Most of my students have been low-income adults ranging in age from 20 to 89! I would say 99% had minimum wage jobs. And I believe that learning English was important for many of them to qualify for a higher position with higher pay. For example, a woman who worked in a laundromat that also washed and ironed clients' clothes learned enough English to become the manager for the second shift. Other students needed English to qualify for jobs in nursing etc.
But I think the best way to look at it is to re-vamp English classes so that job-related lessons become just as important as ...shopping. For example, I write lessons which have become workbooks, and in one of them, the lesson on Parts of the Body, I include a trip to the Doctor which is useful for people who want to become nursing assistants or nurses. I include a bilingual dictionary of medical terms. A big lesson - and popular - is on food, with a lot of practice dialogues for waiters and waitresses.
Plus everyone wants to be able to speak English so I concentrate on pronunciation, diction and verb tenses. Speaking English well also helps in understanding English when it is spoken, a skill people would need in order to qualify for a better paying position in any company.
So my response is - Yes - learning English should help people improve their economic status, no matter who they are, and if it does not do so, well, maybe there needs to be a re-thinking in this direction.
Hi, Paul, and Others -
Thanks again for adding your experience and observations. Another definition here which I think is interesting to consider is the authors' use of the term "professionals" to describe the population focus. I bring this up in the context of learners' legal status. Can using the term professionals - here and elsewhere when talking about ELLs - be seen as another way of distinguishing between those who are here legally, and those who are not? In other words, does saying professionals carry a connotation of a certain legal status? If so, what term or terms are applied in research circles to refer to those working learners who are not here legally? Finally, is this an important distinction when conducting and reporting research like this?
Career Pathways Moderator
Since the definition of "success" required students to make at least 50K to be "successful", the likelihood that the general population of ESL students would be lower to be "successful" is logically greater. They would reasonably be less likely to have success, as the report shows. The definition actually supports that legal status may have been a contributing factor in the results. As you mentioned, Paul, many our students in free classes will not meet that threshold. Shoot. Half of the folks that I know in my neighborhood wouldn't meet that threshold. I'm in a rural area and people who make 50K are living high on the hog here. All statistical reports have to be read with a grain of salt. As one of my stats professor said, "Figures don't lie, but liars figure." Not that there is intentional lying going on here - we just need to realize that no causal relationship was established and no factor analysis was conducted, so we don't really know what that finding means. We can only guess.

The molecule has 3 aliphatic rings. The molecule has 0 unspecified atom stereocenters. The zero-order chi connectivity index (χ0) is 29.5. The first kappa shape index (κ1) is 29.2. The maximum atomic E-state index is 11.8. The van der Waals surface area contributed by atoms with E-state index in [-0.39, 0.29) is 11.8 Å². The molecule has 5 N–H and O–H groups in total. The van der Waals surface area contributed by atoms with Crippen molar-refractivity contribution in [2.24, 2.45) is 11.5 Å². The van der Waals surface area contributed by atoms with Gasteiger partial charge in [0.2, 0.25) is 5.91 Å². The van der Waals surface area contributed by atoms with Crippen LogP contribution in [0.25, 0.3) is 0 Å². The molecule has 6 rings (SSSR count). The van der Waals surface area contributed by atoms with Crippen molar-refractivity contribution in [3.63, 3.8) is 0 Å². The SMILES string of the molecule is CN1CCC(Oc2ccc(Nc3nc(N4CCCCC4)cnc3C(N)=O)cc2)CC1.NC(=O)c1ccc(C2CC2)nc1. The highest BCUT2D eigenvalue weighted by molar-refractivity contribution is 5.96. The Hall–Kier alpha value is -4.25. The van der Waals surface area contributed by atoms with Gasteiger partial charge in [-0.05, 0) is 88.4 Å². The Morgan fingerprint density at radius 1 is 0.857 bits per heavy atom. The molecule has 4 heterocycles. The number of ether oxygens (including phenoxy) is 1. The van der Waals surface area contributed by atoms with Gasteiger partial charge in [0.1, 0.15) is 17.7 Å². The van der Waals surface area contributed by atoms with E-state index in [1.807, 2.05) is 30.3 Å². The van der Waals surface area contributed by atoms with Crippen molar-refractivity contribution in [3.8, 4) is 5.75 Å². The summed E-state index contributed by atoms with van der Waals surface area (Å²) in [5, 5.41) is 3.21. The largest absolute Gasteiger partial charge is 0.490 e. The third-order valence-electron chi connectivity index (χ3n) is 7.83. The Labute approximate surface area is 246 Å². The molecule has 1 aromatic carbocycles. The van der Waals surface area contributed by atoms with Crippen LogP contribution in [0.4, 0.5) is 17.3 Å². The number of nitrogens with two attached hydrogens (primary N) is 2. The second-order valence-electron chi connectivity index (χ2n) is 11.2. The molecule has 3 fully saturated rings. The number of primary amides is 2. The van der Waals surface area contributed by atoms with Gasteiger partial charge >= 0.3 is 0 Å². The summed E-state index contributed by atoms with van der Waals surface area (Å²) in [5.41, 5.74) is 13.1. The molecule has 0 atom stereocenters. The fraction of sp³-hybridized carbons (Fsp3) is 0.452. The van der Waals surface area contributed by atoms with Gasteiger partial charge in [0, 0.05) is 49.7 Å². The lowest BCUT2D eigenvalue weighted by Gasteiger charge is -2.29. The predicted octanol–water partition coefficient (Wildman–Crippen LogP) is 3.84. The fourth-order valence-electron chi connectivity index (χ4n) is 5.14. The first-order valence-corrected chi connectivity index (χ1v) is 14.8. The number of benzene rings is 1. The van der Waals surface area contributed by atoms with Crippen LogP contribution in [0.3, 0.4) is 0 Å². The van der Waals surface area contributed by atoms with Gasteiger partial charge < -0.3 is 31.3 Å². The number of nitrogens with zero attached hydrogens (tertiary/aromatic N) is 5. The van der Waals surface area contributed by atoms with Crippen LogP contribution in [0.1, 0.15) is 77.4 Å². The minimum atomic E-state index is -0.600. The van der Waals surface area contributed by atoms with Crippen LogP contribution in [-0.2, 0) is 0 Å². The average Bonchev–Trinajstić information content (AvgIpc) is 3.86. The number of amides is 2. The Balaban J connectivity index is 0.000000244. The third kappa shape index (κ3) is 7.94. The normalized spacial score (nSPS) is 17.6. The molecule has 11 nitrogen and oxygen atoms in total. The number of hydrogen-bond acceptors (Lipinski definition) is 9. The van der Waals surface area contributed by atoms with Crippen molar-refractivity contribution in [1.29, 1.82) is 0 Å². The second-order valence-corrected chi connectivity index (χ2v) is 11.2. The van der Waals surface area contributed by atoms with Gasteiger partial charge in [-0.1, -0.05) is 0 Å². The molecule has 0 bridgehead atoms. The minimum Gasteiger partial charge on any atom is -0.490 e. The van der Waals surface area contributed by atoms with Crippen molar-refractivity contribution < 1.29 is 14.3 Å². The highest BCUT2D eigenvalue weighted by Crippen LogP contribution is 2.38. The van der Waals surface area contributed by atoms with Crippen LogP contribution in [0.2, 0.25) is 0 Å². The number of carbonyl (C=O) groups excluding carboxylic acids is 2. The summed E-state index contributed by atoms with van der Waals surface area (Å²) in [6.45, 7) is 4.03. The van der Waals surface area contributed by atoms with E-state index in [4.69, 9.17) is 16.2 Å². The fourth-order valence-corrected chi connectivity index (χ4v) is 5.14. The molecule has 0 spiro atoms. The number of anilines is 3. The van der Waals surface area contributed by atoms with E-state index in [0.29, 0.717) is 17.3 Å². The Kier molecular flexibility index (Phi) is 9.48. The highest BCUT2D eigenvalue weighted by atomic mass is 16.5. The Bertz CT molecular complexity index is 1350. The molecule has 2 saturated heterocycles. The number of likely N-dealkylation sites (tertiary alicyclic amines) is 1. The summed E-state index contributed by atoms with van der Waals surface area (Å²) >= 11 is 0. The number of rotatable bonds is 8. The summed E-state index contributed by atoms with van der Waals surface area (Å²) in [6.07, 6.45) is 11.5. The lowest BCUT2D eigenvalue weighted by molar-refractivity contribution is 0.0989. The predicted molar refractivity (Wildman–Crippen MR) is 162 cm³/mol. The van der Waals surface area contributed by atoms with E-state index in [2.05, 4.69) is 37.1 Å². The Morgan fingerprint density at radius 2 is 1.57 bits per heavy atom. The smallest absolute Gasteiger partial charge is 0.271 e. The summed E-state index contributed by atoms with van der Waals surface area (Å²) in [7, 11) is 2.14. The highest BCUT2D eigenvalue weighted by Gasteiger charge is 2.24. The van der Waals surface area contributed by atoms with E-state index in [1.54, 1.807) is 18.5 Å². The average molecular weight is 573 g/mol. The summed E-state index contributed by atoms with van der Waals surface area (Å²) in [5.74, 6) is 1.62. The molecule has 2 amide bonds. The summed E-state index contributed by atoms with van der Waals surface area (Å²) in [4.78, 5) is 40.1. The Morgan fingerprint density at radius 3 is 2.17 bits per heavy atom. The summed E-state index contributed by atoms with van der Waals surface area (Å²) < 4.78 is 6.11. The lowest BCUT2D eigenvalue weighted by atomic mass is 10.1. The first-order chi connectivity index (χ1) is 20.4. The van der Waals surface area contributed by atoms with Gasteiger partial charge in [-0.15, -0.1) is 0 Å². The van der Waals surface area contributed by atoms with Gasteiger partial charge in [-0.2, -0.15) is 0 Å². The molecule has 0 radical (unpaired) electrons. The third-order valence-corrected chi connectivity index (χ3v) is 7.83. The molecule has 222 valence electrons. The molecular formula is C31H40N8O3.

Mike, no, I don't think we can say that "professional" can distinguish legal status. I have had many undocumented engineers, doctors, and even lawyers in my classes. Just having a degree does not make it that much easier to get a visa to enter the country legally, especially from Mexico, Central and South America. Although, an advanced degree might make it easier to enter the country on a tourist visa and just remain after it expires; but the student would still be officially 'undocumented."
As far as providing English language lessons that focus on one area over the other, I think that's a huge mistake as a rule. People who excel in this culture are able to read, write, speak and understand, and understand the systems and culture within which they are working. I have had students who could read and write almost perfectly but couldn't speak (although they could generally understand), and students who could communicate orally extremely well having learned English at work or "on the street" but who could never make it into management because of grammar, style, or the inability to read and write proficiently.
Keep in mind that adult students tend to find the class that most fits their needs and fall out out classes that don't, which could explain your particular experience, Paul. You have a niche with a group of students whose need you meet, and that's fantastic. Pumarosa has been a blessing to many of my students. But I disagree that we need to focus on just one or two areas. English language learners who want to have better opportunities have the same burden as native speakers: they have to be able to do it all and overcome prejudices about their non-native pronunciation and/or bias against their countries of origin. We as educators can help them navigate those cultural barriers and unspoken systems that tend to work against them just as we help them with the language barrier. Especially in light of WIOA, adult education ESL instructors are going to have to do a better job of doing so. English that is "good enough" is not going to be "good enough" much longer.
By the way, I know they are moving toward ELA (English Language Acquisition) and away from ESL, but I'm having a semantics issue with that. I can teach English as a subsequent language. I can't teach acquisition. That's a brain-based function over which I have no control. ;)